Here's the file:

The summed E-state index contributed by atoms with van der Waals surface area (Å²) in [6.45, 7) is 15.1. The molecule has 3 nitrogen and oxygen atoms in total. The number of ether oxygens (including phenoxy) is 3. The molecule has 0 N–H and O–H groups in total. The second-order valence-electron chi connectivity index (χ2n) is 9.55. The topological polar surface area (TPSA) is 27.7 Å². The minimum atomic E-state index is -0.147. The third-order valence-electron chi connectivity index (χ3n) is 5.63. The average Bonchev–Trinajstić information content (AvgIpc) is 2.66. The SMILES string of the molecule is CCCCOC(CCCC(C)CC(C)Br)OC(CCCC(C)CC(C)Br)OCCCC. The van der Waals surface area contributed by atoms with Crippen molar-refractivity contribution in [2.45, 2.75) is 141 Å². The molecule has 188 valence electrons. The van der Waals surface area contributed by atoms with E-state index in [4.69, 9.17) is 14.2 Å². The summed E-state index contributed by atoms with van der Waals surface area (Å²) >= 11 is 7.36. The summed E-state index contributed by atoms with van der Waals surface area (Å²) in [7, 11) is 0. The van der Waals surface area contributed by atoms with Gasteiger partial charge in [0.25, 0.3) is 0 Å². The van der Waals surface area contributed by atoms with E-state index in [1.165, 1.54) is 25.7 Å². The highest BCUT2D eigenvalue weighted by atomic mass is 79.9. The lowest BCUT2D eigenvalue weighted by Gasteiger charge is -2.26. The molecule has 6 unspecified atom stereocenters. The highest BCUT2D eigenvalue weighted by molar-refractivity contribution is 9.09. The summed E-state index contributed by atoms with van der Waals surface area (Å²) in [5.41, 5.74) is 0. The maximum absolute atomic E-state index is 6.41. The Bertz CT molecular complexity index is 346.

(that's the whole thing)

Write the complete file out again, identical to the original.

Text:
The summed E-state index contributed by atoms with van der Waals surface area (Å²) in [6.45, 7) is 15.1. The molecule has 3 nitrogen and oxygen atoms in total. The number of ether oxygens (including phenoxy) is 3. The molecule has 0 N–H and O–H groups in total. The second-order valence-electron chi connectivity index (χ2n) is 9.55. The topological polar surface area (TPSA) is 27.7 Å². The minimum atomic E-state index is -0.147. The third-order valence-electron chi connectivity index (χ3n) is 5.63. The average Bonchev–Trinajstić information content (AvgIpc) is 2.66. The SMILES string of the molecule is CCCCOC(CCCC(C)CC(C)Br)OC(CCCC(C)CC(C)Br)OCCCC. The van der Waals surface area contributed by atoms with Crippen molar-refractivity contribution in [2.45, 2.75) is 141 Å². The molecule has 188 valence electrons. The van der Waals surface area contributed by atoms with E-state index in [4.69, 9.17) is 14.2 Å². The summed E-state index contributed by atoms with van der Waals surface area (Å²) >= 11 is 7.36. The summed E-state index contributed by atoms with van der Waals surface area (Å²) in [7, 11) is 0. The van der Waals surface area contributed by atoms with Gasteiger partial charge in [0.25, 0.3) is 0 Å². The van der Waals surface area contributed by atoms with E-state index in [1.165, 1.54) is 25.7 Å². The highest BCUT2D eigenvalue weighted by atomic mass is 79.9. The lowest BCUT2D eigenvalue weighted by Gasteiger charge is -2.26. The molecule has 6 unspecified atom stereocenters. The highest BCUT2D eigenvalue weighted by molar-refractivity contribution is 9.09. The summed E-state index contributed by atoms with van der Waals surface area (Å²) in [5.41, 5.74) is 0. The maximum absolute atomic E-state index is 6.41. The Bertz CT molecular complexity index is 346.